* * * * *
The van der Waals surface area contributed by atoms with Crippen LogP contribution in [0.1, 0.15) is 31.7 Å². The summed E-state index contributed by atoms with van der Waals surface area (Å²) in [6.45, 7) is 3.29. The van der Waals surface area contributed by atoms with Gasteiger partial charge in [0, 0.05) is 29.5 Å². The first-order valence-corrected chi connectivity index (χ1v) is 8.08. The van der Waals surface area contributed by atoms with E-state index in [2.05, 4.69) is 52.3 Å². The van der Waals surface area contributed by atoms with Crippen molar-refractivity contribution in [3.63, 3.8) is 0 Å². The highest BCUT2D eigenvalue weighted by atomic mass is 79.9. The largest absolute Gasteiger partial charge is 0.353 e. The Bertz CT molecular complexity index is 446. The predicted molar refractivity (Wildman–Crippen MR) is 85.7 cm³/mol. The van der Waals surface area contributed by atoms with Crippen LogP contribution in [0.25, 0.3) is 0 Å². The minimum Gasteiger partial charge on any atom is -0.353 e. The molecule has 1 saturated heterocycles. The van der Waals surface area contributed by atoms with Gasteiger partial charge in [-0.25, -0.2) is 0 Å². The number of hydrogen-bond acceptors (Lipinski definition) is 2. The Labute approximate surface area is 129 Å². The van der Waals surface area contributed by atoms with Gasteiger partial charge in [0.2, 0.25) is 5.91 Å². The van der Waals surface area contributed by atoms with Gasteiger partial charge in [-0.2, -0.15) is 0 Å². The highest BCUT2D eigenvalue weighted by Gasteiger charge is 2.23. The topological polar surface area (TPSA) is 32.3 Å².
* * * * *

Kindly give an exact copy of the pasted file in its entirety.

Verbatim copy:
The van der Waals surface area contributed by atoms with Crippen LogP contribution in [0.1, 0.15) is 31.7 Å². The summed E-state index contributed by atoms with van der Waals surface area (Å²) in [6.45, 7) is 3.29. The van der Waals surface area contributed by atoms with Gasteiger partial charge in [0, 0.05) is 29.5 Å². The first-order valence-corrected chi connectivity index (χ1v) is 8.08. The van der Waals surface area contributed by atoms with E-state index in [2.05, 4.69) is 52.3 Å². The van der Waals surface area contributed by atoms with Crippen molar-refractivity contribution in [3.63, 3.8) is 0 Å². The highest BCUT2D eigenvalue weighted by atomic mass is 79.9. The largest absolute Gasteiger partial charge is 0.353 e. The Bertz CT molecular complexity index is 446. The predicted molar refractivity (Wildman–Crippen MR) is 85.7 cm³/mol. The van der Waals surface area contributed by atoms with Crippen LogP contribution in [0.25, 0.3) is 0 Å². The minimum Gasteiger partial charge on any atom is -0.353 e. The molecule has 1 saturated heterocycles. The van der Waals surface area contributed by atoms with Gasteiger partial charge in [-0.25, -0.2) is 0 Å². The number of hydrogen-bond acceptors (Lipinski definition) is 2. The Labute approximate surface area is 129 Å². The van der Waals surface area contributed by atoms with Gasteiger partial charge in [0.2, 0.25) is 5.91 Å². The van der Waals surface area contributed by atoms with Gasteiger partial charge in [-0.2, -0.15) is 0 Å². The highest BCUT2D eigenvalue weighted by Gasteiger charge is 2.23. The topological polar surface area (TPSA) is 32.3 Å².